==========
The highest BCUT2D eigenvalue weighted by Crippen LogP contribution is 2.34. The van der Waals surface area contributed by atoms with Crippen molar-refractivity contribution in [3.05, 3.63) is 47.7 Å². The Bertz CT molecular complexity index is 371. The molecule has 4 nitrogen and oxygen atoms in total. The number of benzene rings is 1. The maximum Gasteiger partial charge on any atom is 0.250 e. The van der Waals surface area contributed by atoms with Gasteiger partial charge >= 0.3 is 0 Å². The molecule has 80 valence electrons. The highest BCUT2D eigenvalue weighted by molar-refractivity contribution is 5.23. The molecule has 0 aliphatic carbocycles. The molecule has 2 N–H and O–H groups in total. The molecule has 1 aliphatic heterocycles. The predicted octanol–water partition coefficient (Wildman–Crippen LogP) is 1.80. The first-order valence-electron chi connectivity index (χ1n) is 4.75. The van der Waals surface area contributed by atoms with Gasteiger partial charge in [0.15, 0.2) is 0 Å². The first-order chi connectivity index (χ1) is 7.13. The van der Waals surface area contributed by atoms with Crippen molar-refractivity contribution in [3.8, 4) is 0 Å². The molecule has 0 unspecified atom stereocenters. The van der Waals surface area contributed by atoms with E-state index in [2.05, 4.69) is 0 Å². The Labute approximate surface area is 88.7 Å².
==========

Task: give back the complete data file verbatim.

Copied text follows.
The highest BCUT2D eigenvalue weighted by Crippen LogP contribution is 2.34. The van der Waals surface area contributed by atoms with Crippen molar-refractivity contribution in [3.05, 3.63) is 47.7 Å². The Bertz CT molecular complexity index is 371. The molecule has 4 nitrogen and oxygen atoms in total. The number of benzene rings is 1. The maximum Gasteiger partial charge on any atom is 0.250 e. The van der Waals surface area contributed by atoms with Gasteiger partial charge >= 0.3 is 0 Å². The molecule has 80 valence electrons. The highest BCUT2D eigenvalue weighted by molar-refractivity contribution is 5.23. The molecule has 0 aliphatic carbocycles. The molecule has 2 N–H and O–H groups in total. The molecule has 1 aliphatic heterocycles. The predicted octanol–water partition coefficient (Wildman–Crippen LogP) is 1.80. The first-order valence-electron chi connectivity index (χ1n) is 4.75. The van der Waals surface area contributed by atoms with Gasteiger partial charge in [0.15, 0.2) is 0 Å². The first-order chi connectivity index (χ1) is 7.13. The van der Waals surface area contributed by atoms with Crippen molar-refractivity contribution in [3.8, 4) is 0 Å². The molecule has 0 unspecified atom stereocenters. The van der Waals surface area contributed by atoms with E-state index in [2.05, 4.69) is 0 Å². The Labute approximate surface area is 88.7 Å².